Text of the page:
(3.) Treaties with the Indians, so far as they relate to the extinguishment of the Indian title to the public lands. Although the United States, in consequence of the treaties and cessions above referred to, own the soil of, and exercise jurisdiction over, the lands inhabited by the Indians, yet it has been conceded that the Indians have a right of occupancy, or a possessory right, as natives. This right of occupancy, or of possession, has been, from time to time, extinguished or purchased by the United States, by treaties made with the Indian tribes.

$564. It is under this clause of the Constitution that Congress exercises the power to dispose of the public lands by sale or grant. All public lands, before being offered for

sale, are accurately surveyed by practical surveyors, in ranges of townships, each six miles square, containing therefore 23,040 acres. Townships are subdivided by lines crossing each other at right angles, and running to the cardinal points of the compass, into thirty-six sections, cach of one mile square, or 640 acres.

§ 565. The sections are numbered from one to thirtysix, beginning at the northeast corner of the township and counting alternately from east to west and west to east. The sections are again divided into quarters, each containing 160 acres. Prior to 1820, no person could purchase less than a quarter section; but in that year legal authority was given for the division of the sections into eighths, containing eighty acres; and in 1832, as a further accommodation to settlers, they were divided into sixteenths, or forty-acre lots. Certain sections or townships of land in each territory, are reserved for schools or for the establishment of a university.

§ 566. The corners of townships, sections, and quarter sections, are designated by marks established by the surveyors on the ground.

After the lands have been thus surveyed, they are proclaimed by the President for sale, and offered at public auction, at not less than a dollar and twenty-five cents per acre; and such as remain unsold at the close of such public sale, are subject to be purchased at private sale at that rate.

§ 567. By an act passed August 4, 1854, the price of the public lands was graduated and reduced in favour of those who should actually settle upon and cultivate them. Lands (with a few exceptions) which shall have been in the market for ten years or upward prior to the application to purchase, are made subject to sale to actual settlers and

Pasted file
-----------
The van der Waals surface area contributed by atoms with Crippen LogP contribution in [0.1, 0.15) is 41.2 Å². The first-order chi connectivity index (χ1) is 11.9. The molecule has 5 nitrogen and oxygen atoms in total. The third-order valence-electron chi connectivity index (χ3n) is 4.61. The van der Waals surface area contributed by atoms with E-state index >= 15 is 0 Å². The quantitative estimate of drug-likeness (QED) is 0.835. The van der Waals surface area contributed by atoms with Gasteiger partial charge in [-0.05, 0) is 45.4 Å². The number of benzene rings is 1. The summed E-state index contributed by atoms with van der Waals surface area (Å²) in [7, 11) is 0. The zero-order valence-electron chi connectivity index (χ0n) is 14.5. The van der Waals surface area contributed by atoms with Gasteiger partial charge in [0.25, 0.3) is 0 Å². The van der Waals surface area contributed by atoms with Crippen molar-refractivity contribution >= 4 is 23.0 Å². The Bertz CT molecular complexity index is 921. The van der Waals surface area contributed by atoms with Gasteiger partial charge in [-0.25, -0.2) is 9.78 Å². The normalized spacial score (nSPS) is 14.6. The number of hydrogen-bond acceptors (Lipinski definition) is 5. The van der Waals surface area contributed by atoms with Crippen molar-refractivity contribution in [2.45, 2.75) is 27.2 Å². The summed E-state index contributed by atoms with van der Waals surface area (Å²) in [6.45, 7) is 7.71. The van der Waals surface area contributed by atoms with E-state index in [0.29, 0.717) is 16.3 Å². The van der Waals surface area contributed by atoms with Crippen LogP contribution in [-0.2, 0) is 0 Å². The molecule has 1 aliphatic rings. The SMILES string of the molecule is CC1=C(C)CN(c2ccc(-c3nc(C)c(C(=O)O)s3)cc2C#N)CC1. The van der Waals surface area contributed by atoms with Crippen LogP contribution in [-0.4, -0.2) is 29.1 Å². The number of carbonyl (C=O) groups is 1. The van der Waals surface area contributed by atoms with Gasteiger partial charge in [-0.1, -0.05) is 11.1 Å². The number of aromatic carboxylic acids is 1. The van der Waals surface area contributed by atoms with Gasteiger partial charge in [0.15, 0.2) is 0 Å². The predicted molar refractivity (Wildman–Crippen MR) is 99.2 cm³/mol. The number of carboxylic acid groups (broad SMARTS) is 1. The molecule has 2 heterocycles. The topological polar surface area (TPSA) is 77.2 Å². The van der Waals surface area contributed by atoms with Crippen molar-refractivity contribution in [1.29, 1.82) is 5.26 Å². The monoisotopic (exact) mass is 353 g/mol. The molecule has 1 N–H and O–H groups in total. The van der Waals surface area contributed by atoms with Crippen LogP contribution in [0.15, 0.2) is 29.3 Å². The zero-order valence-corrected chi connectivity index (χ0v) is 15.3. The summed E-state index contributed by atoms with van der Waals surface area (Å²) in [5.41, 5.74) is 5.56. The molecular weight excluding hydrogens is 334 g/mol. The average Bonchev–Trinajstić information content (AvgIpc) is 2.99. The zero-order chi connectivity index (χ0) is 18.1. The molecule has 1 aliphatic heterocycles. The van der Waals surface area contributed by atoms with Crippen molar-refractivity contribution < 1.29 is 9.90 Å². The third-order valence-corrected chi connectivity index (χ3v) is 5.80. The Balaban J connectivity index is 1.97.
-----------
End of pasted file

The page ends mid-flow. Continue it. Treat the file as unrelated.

cultivators at the price of one dollar per acre; those which have been in the market for fifteen years or upward, may be sold at seventy-five cents per acre; for twenty years or upward, fifty cents per acre; for twenty-five years or upward, twenty-five cents per acre; for thirty years or upward, twelve and a half cents per acre. But no settler is allowed to acquire more than three hundred and twenty acres in pursuance of these provisions.

§ 568. Land offices are established in the different States and territories, under the supervision of the General Land Office, for the sale of the public lands. Each office is under the direction of two officers: a register, who receives the applications and sells the lands; and a receiver, who receives the purchase-money. These two officers act as a check upon each other. The grant for the land, issued by the United States, is termed a patent.

§ 569. The patents issue from the General Land Office, under its seal, in the name of the United States, signed by the President of the United States, (or by a secretary who is authorized by law to sign for him,) and countersigned by the Commissioner of Public Lands; they are then recorded in the land office in books kept for that purpose.

§ 570. Under this clause in the Constitution, Congress from time to time erects governments in portions of the territories of the United States. These are regularly organized territorial governments. They include a governor, judges, and other officers, appointed by the President, and a legislature elected by the people of the territory, and are allowed one delegate in the House of Representatives, who may participate in the debates, but cannot vote.

§ 571. The organized territories, after their population has sufficiently increased to entitle them to a representative in Congress according to the ratio of representation,